Preparing for the Post-Media Planning Age
We are beginning to see greater separation between advertising winners and losers. The winners know what to pay for audience attention, the losers are content with guessing. Or, worse, they just stick with the methods or plans that they have been using for years and asking few questions. At best, this leads to missed opportunities to grow household penetration or direct sales, relative to the competition. At the very worst, significant competitive separation and long-term disadvantage sets in that cannot be overcome with more spending later.
Knowing what to pay for consumer attention and influence and where best to obtain that attention has been the realm of Media Planners. Historically, media planning has been the art and science of selecting the right mix of channels and media properties to drive the most effective level of reach and frequency for the budget. A big part of media planning has been about the media, or rather the content, acting as a draw for the audience we wanted to reach. So, if we wanted travel consumers, we bought on travel websites or in travel publications or advertised in airports or within in-flight magazines to reach frequent travelers. Reach was achieved by adding more outlets, publications and websites.
The new wrinkle in this decades long process is the impact of the network effect. As we all know, the value of platforms such as Facebook, Instagram, YouTube and Amazon, etc. increase along with the number of other consumers using them. Consumer media consumption habits organized around fewer large platforms and the corresponding consolidation of advertising dollars have been the result of the network effect. Media plans, particularly in digital, are suddenly not that interesting. The diagram below summarizes eMarketer’s US Digital Ad Spend by Platform, with the numbers in parentheses representing the percentage of the total. Any surprises here? Not really.
Take a guess at what your media plan is going to look like. Take a guess at what your competitors’ media plans are going to look like. Your digital media plans probably have not changed that much over the past three years (even with the annual fees paid to your media agencies). I would also suggest that if your media plan contains something other than the 13 logos above, that you examine it very, very closely. Most combinations of the above platforms will reach just about any consumer group at scale that you will need to grow your business. But, if all media plans look fairly similar, then how do you win? How do you create competitive separation?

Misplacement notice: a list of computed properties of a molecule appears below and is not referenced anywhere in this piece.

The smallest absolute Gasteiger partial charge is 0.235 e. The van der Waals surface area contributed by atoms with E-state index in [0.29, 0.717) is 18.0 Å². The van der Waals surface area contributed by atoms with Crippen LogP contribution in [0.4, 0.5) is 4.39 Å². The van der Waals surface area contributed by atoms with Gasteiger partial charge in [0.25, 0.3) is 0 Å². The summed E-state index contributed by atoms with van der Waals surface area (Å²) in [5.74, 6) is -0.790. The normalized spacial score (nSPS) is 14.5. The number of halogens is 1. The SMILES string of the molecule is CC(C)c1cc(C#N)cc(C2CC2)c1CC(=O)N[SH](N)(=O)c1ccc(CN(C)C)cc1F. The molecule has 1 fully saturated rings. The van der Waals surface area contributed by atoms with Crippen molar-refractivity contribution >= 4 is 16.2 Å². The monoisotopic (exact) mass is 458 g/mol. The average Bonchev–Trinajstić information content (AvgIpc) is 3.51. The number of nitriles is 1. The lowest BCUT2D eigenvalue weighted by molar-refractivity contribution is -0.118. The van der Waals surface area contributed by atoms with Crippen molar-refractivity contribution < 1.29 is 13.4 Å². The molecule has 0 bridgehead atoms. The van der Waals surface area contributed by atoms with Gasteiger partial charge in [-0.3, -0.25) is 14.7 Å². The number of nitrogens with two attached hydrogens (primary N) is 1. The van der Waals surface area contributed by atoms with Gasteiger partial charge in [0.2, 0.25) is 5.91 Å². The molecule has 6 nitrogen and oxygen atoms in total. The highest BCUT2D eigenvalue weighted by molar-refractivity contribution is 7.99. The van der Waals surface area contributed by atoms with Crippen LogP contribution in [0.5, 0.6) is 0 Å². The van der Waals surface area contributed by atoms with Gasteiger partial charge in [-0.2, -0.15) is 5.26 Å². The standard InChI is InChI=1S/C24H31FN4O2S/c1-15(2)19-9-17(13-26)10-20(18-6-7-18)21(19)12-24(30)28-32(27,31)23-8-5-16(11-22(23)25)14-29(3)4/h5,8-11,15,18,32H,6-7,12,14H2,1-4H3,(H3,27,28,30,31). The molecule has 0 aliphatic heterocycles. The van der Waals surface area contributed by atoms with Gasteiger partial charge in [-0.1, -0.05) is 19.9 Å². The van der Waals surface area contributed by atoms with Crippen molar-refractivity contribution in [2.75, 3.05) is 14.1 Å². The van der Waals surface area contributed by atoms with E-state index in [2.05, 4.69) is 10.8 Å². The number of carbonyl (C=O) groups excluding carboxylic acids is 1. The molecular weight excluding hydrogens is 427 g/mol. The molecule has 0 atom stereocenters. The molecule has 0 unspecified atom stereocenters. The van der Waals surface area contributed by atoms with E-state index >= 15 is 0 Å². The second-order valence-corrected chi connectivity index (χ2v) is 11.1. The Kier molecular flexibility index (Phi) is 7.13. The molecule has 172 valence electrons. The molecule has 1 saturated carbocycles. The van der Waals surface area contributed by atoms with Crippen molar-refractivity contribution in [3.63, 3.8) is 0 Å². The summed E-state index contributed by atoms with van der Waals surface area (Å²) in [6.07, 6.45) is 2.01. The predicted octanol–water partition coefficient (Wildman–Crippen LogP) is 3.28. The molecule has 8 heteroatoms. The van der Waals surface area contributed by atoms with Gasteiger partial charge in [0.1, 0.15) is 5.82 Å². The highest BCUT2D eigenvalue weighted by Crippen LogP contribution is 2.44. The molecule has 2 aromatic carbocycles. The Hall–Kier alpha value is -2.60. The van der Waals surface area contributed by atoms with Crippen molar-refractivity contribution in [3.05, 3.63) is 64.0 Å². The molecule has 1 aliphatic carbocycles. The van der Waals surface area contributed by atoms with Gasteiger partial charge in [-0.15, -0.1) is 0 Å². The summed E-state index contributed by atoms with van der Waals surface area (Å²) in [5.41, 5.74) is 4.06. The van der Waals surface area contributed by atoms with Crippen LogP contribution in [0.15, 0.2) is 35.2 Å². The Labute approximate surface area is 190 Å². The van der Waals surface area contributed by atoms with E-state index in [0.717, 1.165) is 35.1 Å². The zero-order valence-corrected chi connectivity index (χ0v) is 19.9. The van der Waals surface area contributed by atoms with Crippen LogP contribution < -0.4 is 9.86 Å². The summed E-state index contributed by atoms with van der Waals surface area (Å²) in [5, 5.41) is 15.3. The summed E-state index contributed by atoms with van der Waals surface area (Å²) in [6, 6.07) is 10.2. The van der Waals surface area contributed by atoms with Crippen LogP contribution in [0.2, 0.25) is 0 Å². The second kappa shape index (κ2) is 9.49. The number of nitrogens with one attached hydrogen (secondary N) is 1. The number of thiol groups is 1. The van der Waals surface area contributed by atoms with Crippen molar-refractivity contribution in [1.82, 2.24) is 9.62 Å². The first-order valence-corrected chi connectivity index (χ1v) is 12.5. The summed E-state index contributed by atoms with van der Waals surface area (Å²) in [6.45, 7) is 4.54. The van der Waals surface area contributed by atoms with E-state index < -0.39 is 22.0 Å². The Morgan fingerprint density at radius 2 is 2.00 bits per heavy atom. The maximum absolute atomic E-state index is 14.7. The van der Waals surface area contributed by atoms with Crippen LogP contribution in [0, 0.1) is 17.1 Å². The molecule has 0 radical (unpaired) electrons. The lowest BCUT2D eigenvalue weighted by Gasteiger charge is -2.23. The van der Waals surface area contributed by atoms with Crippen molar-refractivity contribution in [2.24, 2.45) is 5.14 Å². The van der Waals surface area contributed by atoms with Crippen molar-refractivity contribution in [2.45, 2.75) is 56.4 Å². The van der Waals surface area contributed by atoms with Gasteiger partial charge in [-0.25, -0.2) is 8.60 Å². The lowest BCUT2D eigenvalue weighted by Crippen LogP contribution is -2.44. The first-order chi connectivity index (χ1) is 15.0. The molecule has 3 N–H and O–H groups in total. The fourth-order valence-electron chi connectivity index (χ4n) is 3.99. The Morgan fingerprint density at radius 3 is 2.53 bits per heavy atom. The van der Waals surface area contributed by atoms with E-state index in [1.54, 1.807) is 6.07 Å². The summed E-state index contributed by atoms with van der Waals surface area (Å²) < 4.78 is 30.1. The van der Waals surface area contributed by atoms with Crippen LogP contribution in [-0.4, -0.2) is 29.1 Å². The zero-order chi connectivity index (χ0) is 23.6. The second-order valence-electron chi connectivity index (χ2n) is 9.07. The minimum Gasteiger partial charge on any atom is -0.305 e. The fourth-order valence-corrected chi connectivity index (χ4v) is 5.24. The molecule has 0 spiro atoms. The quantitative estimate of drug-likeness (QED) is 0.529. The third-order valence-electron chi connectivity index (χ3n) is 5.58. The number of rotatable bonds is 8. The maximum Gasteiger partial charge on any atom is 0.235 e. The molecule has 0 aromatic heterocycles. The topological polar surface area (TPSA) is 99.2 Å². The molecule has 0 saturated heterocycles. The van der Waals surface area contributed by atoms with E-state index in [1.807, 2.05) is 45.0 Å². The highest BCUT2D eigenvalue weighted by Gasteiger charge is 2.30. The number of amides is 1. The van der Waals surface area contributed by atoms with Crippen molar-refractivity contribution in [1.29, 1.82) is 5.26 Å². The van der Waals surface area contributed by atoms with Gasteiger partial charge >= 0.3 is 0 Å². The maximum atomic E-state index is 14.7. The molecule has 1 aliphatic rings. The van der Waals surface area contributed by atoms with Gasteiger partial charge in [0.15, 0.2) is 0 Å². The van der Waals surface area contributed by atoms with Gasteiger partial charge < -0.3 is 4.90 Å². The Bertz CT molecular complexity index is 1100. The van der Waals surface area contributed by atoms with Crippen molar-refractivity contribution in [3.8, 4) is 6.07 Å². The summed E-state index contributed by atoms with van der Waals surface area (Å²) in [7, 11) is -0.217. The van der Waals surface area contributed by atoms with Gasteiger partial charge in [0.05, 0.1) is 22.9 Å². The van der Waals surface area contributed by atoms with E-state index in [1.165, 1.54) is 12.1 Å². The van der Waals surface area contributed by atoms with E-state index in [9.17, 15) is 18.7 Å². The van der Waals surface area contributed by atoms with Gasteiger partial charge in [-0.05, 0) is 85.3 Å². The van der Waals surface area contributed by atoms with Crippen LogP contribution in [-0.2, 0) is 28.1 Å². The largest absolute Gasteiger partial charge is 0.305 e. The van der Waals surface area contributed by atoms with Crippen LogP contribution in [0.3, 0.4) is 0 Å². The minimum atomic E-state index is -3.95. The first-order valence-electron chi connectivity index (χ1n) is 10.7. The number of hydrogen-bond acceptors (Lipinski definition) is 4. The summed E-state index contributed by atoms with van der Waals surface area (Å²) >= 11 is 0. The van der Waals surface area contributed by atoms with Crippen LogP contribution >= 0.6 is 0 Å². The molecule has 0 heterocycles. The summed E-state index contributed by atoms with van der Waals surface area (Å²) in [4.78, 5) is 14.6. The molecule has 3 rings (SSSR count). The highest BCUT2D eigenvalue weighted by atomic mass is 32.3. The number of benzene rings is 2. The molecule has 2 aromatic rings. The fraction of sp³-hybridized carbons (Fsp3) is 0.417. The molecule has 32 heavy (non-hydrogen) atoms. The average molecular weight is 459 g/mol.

The Difference Between Audience Planning And Media Planning
Knowing what to pay for consumer attention and influence and how best to obtain that attention is now the realm of Audience Planning. Audience Planning is a bit different than Media Planning in many respects. Chiefly, media planning is about the media or the placement or the impression. Media planning is about the proxies that suggest the opportunity to engage with a consumer. Audience planning, conversely, is about the individual consumer and their values, purchase behaviors, device id’s, their actual identity. There are no proxies. Audience Based Planning is the art and science of weaving 1st, 2nd and 3rd-party data together to generate identity-based audiences and segments. Sticking with the business planning behaviors and processes of media planning is a mistake for most modern advertisers.
This media planning process that I am describing usually begins with the dreaded Personas. Personas, more or less being copywriting exercises built around high-level demographic information and the biased aspirations of who the marketer would like their idealized customers to be. The media agency then takes this information and comes back with media plans showing how the demo indexes with media partners they have selected along with CPM’s and Impressions. This traditional type of process either ignores or outsources the critical details of audience planning and will not provide competitive separation or advantage. This is not what the emerging class of advertising winners are doing.
Improving Your Performance With Audience Segment Data
The winners are not comfortable simply handing their media agencies or media partners personas. The winners go much further into the details of their audiences and own all aspects of audience and segment definition. Rather than receiving a power point slide describing personas, the media agency or your media partners receive the actual real audience segments as defined by device ID’s, cookies and customer id’s (through your client-controlled DMP). Your audiences are no longer defined by publishers’ or agencies’ demographic and psychographic interpretations. The audiences are defined by you and are based on real identity data rather than proxies. And, yes, your media agency will become more of an executional partner (if not replaced by your own internal media team, at some point). And, yes, you will need data platforms and marketing cloud technology to compete.
As you think about ways to improve your performance in 2019, think about taking ownership of Audience Planning. Think about directly owning the ongoing connection with your audiences rather than having agencies or media properties be the guardians and proxy definers of your potential customers. Think about how owning your audience planning process and segments enable you to build competitive separation. After all, these will be your proprietary audiences, that you will be able to value over time, not just open market impressions that any competitor can buy. Finally, think about the institutional knowledge that you will build about your market that is independent of any media partner or agency.
We are in the post-Media Planning age. We are in the new era of Audience Planning. Own it!Back to Posts